Thursday, June 15, 2017

How Retiring Nuclear Power Plants May Undercut U.S. Climate Goals - The New York Times

The Three Mile Island nuclear power plant in Middletown, Pa. (Credit: Z22) Click to Enlarge.
Over the last decade, a glut of cheap natural gas from hydraulic fracturing has driven hundreds of dirtier coal plants in the United States out of business, a big reason carbon dioxide emissions fell to 2016.

But more recently, that same gas boom has started pushing many of America’s nuclear reactors into early retirement — a trend with adverse consequences for climate change.

The United States’ fleet of 99 nuclear reactors still supplies one-fifth of the country’s electricity without generating any planet-warming greenhouse gases.  When those reactors retire, wind and solar usually cannot expand fast enough to replace the lost power.  Instead, coal and natural gas fill the void, causing emissions to rise.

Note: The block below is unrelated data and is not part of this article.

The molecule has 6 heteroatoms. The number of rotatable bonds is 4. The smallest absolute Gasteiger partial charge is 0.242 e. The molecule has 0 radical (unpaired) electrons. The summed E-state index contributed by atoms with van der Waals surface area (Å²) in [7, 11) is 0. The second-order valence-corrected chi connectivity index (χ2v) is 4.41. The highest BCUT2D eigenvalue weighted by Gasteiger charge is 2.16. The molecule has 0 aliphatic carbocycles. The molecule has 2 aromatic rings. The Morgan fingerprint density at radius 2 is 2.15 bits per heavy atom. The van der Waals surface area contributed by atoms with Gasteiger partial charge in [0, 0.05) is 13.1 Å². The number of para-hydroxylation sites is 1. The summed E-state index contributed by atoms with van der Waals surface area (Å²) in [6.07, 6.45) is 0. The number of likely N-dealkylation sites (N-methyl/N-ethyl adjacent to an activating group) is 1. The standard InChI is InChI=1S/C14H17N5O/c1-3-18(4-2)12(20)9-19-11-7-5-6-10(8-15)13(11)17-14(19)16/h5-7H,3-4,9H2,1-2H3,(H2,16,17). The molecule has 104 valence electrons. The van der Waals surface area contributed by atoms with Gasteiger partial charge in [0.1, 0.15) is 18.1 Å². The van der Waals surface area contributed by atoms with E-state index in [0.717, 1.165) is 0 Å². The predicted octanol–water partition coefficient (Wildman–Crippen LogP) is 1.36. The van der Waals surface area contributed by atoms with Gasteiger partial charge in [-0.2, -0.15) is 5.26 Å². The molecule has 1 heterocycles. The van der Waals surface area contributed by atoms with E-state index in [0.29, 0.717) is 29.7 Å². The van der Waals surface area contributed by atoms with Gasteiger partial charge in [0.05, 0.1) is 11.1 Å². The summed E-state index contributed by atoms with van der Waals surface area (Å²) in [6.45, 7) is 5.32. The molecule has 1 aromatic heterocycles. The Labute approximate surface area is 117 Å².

Some environmental groups that have long been hostile to nuclear power are now having second thoughts.  “We don’t support unlimited subsidies to keep these nuclear plants open,” said John Finnigan, lead counsel with the Environmental Defense Fund.  “But we are concerned that if you close these plants today, they’d be replaced by natural gas and emissions would go up.”

Faced with looming nuclear plant shutdowns, several states are considering a difficult and sometimes unpopular option:  subsidizing their existing nuclear reactors to keep them running for years to come.

Read more at How Retiring Nuclear Power Plants May Undercut U.S. Climate Goals

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